Images from this and the previous set are from the Etno Begovo Selo, “an authentic Bosnian Village”, located some 40km (25mi.) from Sarajevo. It is newly built and still in construction, aiming to capture the old look and feel of Bosnia’s cultural past. Visitors can stay in the little cabins and indulge in freshly made local meals, daily. In fact, eating is “required” if you wish to visit the Village. I can vouch for their ustipci, they were heavenly.
What I loved about the interior of this space was how it contrasted the serene woods of the outside. It was a near perfect metaphor for the region.
The following few sets from the former Hotel Igman aren’t supposed to be sad, depressing, nor a socio-political commentary. I find ruins, wherever I am, fascinatingly beautiful and tend to spend hours photographing them. There’s something about the quiet and the abandoned textures of these shells of buildings that is uniquely charming. You can feel the stories that have passed through these walls, the history pulsating from the decay. The collision of both the building’s permanence and impermanence becomes a poetic reflection of our very own lives.
It’s not that every morning one would wake up and think, “Yea, today seems like a good day to climb up a Olympic ski-jumping hill.” I was always curious as to what it felt like to look down from here, and now I know: sweaty and amazing. I can only imagine what it was like back in '84.
There’s nothing that humbles me more than taking nature shots, mostly because the beauty is so overwhelmingly powerful and moving that often I end up just standing there looking for a good while, holding my camera, smiling and zenning out. Ralph Waldo Emerson once wrote, among other brilliant things, that “…in the presence of nature, a wild delight runs through the man, in spite of real sorrows…” Nature is truly the one place where everything starts making sense to me, and the autobahn of my life freeze-frames there, allowing me for at least a moment, to feel truly grateful.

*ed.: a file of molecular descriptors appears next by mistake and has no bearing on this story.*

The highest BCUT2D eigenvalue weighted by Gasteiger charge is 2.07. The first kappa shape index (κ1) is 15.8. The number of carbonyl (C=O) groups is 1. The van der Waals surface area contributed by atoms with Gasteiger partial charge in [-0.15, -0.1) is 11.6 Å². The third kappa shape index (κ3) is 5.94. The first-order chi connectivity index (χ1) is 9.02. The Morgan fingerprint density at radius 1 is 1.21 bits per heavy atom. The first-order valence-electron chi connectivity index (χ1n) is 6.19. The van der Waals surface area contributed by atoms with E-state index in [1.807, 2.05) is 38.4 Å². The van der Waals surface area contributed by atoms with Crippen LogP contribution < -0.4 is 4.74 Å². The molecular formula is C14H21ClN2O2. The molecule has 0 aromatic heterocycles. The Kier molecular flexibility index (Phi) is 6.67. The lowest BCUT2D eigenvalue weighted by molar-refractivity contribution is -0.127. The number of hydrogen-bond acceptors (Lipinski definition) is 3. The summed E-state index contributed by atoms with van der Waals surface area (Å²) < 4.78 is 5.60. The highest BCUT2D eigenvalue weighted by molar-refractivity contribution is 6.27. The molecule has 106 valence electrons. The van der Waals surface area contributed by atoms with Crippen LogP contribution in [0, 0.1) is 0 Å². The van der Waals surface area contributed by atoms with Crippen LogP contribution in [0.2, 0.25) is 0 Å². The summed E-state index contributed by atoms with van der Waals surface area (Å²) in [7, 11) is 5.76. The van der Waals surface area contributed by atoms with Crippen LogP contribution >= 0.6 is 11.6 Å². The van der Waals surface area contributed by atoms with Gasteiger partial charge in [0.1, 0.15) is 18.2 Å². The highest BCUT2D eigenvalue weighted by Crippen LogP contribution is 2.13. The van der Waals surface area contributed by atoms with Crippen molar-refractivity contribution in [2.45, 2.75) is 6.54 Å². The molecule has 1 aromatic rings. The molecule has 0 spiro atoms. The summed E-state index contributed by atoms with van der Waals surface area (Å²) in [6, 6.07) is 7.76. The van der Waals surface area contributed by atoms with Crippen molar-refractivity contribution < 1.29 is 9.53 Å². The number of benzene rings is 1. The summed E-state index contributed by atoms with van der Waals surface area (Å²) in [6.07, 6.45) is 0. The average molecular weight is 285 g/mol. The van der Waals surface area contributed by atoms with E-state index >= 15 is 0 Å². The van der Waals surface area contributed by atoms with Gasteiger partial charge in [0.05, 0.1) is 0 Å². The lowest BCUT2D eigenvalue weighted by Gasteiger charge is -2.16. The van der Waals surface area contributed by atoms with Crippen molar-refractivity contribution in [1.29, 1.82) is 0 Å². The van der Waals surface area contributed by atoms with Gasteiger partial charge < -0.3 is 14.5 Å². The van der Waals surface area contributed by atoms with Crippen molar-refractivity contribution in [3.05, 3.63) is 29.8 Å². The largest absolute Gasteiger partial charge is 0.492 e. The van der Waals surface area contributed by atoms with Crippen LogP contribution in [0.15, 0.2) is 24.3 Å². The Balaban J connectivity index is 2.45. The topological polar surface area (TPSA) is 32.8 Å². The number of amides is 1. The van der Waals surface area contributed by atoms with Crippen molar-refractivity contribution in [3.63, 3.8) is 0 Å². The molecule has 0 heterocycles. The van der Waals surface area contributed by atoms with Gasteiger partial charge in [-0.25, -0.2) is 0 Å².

"We’re always thinking of eternity as an idea that cannot be understood, something immense. But why must it be? What if, instead of all this, you suddenly find just a little room there, something like a village bath-house, grimy, and spiders in every corner, and that’s all eternity is. Sometimes, you know, I can’t help feeling that that’s what it is."
— Fyodor Dostoyevsky
Punch in the Throat
- Cab Driver: So, where are you from? I mean, your accent...
- Me: What? I'm from here! Born and raised!
- Cab Driver: I only ask because your accent...it doesn't sound Sarajevan.
- Me: [Left speechless with heart tearing off, crumbling and sinking like centuries-old rock that has bathed in the glory of the sun and the wind, tumbling towards the dark belly of the ocean, never to see light again.]
- I officially belong nowhere.
Don’t adjust your speakers. There’s no sound until the end.
Zato letin visoko iznad napaćenog tla
Daleko iznad poimanja dobra i zla
Visoko gore, ka suncu, u nebesa
(di se gužvaju poruke sms-sa)
Iz ovog vrimena izlazin van
I zaranjan u neki davni, zaboravljeni san
U neki bolji dan, pun smija i vica
Di su sritni ljudi i njihova dica
I gledaju u sutra ozarena lica
Puni nade, u tom svitu pravde
Jednakosti, bratstva i slobode
(u svit ljubavi me misli vode)
I još uvik virujen da će na ovoj planeti
Jednog dana svi ljudi moć živit sretni
Razum, ljubav i znanje izgradit će raj
I znaj, neće bit ironije za kraj
TBF (The Beat Fleet), Nostalgicna